Do you have that feeling that the housing market isn’t quite working? That developers are making money but communities don’t benefit much? Community land trusts are one way that communities are taking back the power over their housing. I spoke with Charlie from Oxfordshire Community Land Trust about their work and their latest campaign to create affordable housing in Oxford.
A community land trust protects land and property assets and makes them affordable for the community, whether it be for work, housing or leisure.
Their legal structures could be Industrial and Provident Societies for the Benefit of the Community, Community Interest Companies, Charitable Trusts or Companies Limited by Guarantee, but the principles are the same – ensure that assets benefits the community and not outside companies.
In Oxford at the moment Homes for Oxford, another community group is working with the trust to fundraise for their own housing development. You can learn more and donate to the work here.
What are some of the ties that hold us down and prevent us from living a life that we believe in, a life that benefits those around us and makes us feel fulfilled? For many people the answer is simply needing to pay the bills, being caught in a cycle of work to pay the rent. If we can remove the wealth extractors from our housing market we have a chance to create housing that benefits our communities, and helps give people more freedom to do what they think is right.
We realised during our practice walk through Oxford that it is packed with people taking action to protect the environment. We spoke to Rupert Griffin about his achievements in getting more local food available in Oxford.
Rupert now runs his own business providing local apple juice and honey.
You know when you smile at a stranger and they smile back, then you smile more, and there’s a shared moment. Those are the moments I wait for but strangely there was only an average of 10% smile return rate through Oxford. One man surprised me by cycling back to me to thank me for smiling at him and it made my day. Just keep smiling people, sometimes they smile back. 🙂
The Reclaim Shakespeare Company is part of a growing movement of artivism – using the art form in the activism. The group challenges the sponsorship of the arts by fossil fuel companies with protest performance pieces. The subversive plays based on the form of art that is being sponsored are performed just before the official productions are due to begin. I spoke with writer, climate change researcher and artivist Danny Chivers about the group.
The Reclaim Shakespeare Company and Danny are now themselves portrayed as part of a new play about taking a stand for your conscience. You can watch performances of STAND at the Oxford Playhouse until the 8th of June.
What them in action at the British Museum.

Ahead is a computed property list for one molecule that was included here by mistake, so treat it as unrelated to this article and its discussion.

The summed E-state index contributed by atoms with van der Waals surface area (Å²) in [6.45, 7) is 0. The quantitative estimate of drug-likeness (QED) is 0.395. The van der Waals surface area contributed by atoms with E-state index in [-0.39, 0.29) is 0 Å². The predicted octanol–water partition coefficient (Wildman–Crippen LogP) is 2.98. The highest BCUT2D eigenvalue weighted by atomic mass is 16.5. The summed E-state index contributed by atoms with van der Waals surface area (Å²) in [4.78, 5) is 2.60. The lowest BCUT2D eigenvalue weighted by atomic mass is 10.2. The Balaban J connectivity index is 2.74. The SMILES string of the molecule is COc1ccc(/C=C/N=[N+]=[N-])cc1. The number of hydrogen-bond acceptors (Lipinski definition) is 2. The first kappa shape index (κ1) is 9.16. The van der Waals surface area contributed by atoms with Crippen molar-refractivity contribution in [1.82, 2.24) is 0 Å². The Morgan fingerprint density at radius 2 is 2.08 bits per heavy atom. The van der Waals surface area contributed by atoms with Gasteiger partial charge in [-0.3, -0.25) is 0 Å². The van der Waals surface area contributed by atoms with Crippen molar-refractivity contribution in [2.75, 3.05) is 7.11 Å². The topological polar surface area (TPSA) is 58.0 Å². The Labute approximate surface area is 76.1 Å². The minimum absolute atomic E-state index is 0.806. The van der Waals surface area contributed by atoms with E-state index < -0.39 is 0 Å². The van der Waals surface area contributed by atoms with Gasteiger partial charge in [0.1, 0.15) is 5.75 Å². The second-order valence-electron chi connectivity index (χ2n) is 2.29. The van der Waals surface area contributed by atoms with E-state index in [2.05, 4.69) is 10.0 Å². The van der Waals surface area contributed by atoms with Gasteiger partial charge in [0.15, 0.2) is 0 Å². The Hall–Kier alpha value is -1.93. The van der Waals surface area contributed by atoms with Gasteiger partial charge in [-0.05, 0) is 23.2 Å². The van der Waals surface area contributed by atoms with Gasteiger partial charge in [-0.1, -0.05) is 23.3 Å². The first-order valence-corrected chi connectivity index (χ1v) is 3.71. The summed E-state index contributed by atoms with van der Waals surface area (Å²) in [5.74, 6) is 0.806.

A new group BP Out of Opera recently did a lovely dance under pressure in London.
Shell Out Sounds successfully sang songs at Shell sponsored events resulting in Shell’s sponsorship not being renewed.
If you are feeling inspired there are a number of groups under the Art Not Oil Coalition that you can join, or they can help you form a new one of your own!
Out damned logo out!
A cancer research charity would not invest in tobacco, it would be unethical. A peace group would not invest in arms. Where you put your money is where you put power, so if we want to create a healthy future we can’t invest in unhealthy things.
Money is a bit like energy, it’s only doing something when it’s flowing, so organisations and banks are constantly investing, and some of that money is going to fund the expansion of fossil fuel drilling. Even if we spend all day campaigning against climate change, our money may be quietly funding climate change. The process of removing money from unethical investments is called divestment.
The campaign for fossil fuel divestment worldwide is Fossil Free, and there are campaigns all over the UK. I spoke with Al about her work on the Fossil Free Oxfordshire campaign.
In Oxford on the 31st of May will be a rally to call for the City Council, the County Council and the universities to divest.
Near Northmoor Lock on the river Thames we came across Barefoot Campsites, with picnic tables, yurts, small sheds, and two very presentable composting toilets made by Free Range Designs. A common concern with composting toilets is that they might be considered unpleasant to use but I suspect these will please and surprise many a person.
William Morris was a multi-talented and political theorist, fantasy writer and artist who lived in Oxfordshire in the late 1800’s. He believed in equality and socialism. Journeying into Oxfordshire we encountered our first William Morris reference… on a boat…with a forge in it. Brian Greaves kindly told us about his work.
Continuing towards Oxford we encountered a modest and welcoming 11th century church in Inglesham which had been supported by William Morris. William Morris founded the Society for the Protection of Ancient Buildings, one of the worlds first preservation groups. Within are old wooden pens containing the pews and wall paintings from across the centuries.
In Kelscott we saw the manor that had been William Morris’ home and continued along the beautiful Thames Path to Newbridge and Shifford. It’s been a great privilege to walk the path all the way from it’s source near Coates and to see the river change. And it doesn’t hurt that we’ve had glorious sunshine the whole way!